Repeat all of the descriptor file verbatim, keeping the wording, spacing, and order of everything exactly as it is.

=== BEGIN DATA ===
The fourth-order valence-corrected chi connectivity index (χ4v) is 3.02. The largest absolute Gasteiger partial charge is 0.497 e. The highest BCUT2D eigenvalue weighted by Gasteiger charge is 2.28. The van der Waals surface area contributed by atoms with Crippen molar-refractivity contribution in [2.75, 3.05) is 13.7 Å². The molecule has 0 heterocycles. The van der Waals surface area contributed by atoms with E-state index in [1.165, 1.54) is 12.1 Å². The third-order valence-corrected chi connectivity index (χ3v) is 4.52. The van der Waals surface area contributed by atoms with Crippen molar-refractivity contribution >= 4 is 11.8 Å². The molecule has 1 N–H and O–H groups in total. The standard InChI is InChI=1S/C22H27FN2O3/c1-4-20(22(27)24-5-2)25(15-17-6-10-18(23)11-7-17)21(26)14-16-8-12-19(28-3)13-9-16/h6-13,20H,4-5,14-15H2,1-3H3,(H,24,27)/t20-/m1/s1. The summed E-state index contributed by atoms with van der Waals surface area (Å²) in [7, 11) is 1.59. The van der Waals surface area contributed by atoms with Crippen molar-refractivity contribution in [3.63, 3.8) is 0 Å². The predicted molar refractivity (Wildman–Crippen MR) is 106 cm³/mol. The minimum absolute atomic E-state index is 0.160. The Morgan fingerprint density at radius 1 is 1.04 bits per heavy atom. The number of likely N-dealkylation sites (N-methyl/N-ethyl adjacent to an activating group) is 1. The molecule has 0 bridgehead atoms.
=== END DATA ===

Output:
The fourth-order valence-corrected chi connectivity index (χ4v) is 3.02. The largest absolute Gasteiger partial charge is 0.497 e. The highest BCUT2D eigenvalue weighted by Gasteiger charge is 2.28. The van der Waals surface area contributed by atoms with Crippen molar-refractivity contribution in [2.75, 3.05) is 13.7 Å². The molecule has 0 heterocycles. The van der Waals surface area contributed by atoms with E-state index in [1.165, 1.54) is 12.1 Å². The third-order valence-corrected chi connectivity index (χ3v) is 4.52. The van der Waals surface area contributed by atoms with Crippen molar-refractivity contribution >= 4 is 11.8 Å². The molecule has 1 N–H and O–H groups in total. The standard InChI is InChI=1S/C22H27FN2O3/c1-4-20(22(27)24-5-2)25(15-17-6-10-18(23)11-7-17)21(26)14-16-8-12-19(28-3)13-9-16/h6-13,20H,4-5,14-15H2,1-3H3,(H,24,27)/t20-/m1/s1. The summed E-state index contributed by atoms with van der Waals surface area (Å²) in [7, 11) is 1.59. The van der Waals surface area contributed by atoms with Crippen molar-refractivity contribution in [3.63, 3.8) is 0 Å². The predicted molar refractivity (Wildman–Crippen MR) is 106 cm³/mol. The minimum absolute atomic E-state index is 0.160. The Morgan fingerprint density at radius 1 is 1.04 bits per heavy atom. The number of likely N-dealkylation sites (N-methyl/N-ethyl adjacent to an activating group) is 1. The molecule has 0 bridgehead atoms.